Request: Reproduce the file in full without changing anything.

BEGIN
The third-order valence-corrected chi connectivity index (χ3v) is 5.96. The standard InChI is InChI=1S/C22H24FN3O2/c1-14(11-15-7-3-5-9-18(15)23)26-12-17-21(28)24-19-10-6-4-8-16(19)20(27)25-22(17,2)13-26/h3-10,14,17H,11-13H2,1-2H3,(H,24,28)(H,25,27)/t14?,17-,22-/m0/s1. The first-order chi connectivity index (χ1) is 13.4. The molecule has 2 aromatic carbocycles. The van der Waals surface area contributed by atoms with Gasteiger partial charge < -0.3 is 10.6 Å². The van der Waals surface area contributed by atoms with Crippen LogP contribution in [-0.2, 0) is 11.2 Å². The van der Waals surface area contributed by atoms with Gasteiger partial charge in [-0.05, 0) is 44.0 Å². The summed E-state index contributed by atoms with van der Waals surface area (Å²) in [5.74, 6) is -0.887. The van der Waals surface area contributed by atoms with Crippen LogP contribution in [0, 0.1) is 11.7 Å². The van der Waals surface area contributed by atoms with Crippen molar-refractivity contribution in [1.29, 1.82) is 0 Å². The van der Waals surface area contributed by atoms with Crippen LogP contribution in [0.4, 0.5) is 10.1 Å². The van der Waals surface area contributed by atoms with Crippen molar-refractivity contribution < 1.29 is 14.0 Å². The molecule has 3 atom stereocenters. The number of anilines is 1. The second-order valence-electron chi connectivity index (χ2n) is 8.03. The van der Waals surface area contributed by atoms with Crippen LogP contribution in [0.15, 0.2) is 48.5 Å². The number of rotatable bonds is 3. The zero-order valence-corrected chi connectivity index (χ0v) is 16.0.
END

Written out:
The third-order valence-corrected chi connectivity index (χ3v) is 5.96. The standard InChI is InChI=1S/C22H24FN3O2/c1-14(11-15-7-3-5-9-18(15)23)26-12-17-21(28)24-19-10-6-4-8-16(19)20(27)25-22(17,2)13-26/h3-10,14,17H,11-13H2,1-2H3,(H,24,28)(H,25,27)/t14?,17-,22-/m0/s1. The first-order chi connectivity index (χ1) is 13.4. The molecule has 2 aromatic carbocycles. The van der Waals surface area contributed by atoms with Gasteiger partial charge < -0.3 is 10.6 Å². The van der Waals surface area contributed by atoms with Crippen LogP contribution in [-0.2, 0) is 11.2 Å². The van der Waals surface area contributed by atoms with Gasteiger partial charge in [-0.05, 0) is 44.0 Å². The summed E-state index contributed by atoms with van der Waals surface area (Å²) in [5.74, 6) is -0.887. The van der Waals surface area contributed by atoms with Crippen LogP contribution in [0, 0.1) is 11.7 Å². The van der Waals surface area contributed by atoms with Crippen molar-refractivity contribution in [1.29, 1.82) is 0 Å². The van der Waals surface area contributed by atoms with Crippen LogP contribution in [0.4, 0.5) is 10.1 Å². The van der Waals surface area contributed by atoms with Crippen molar-refractivity contribution < 1.29 is 14.0 Å². The molecule has 3 atom stereocenters. The number of anilines is 1. The second-order valence-electron chi connectivity index (χ2n) is 8.03. The van der Waals surface area contributed by atoms with Crippen LogP contribution in [0.15, 0.2) is 48.5 Å². The number of rotatable bonds is 3. The zero-order valence-corrected chi connectivity index (χ0v) is 16.0.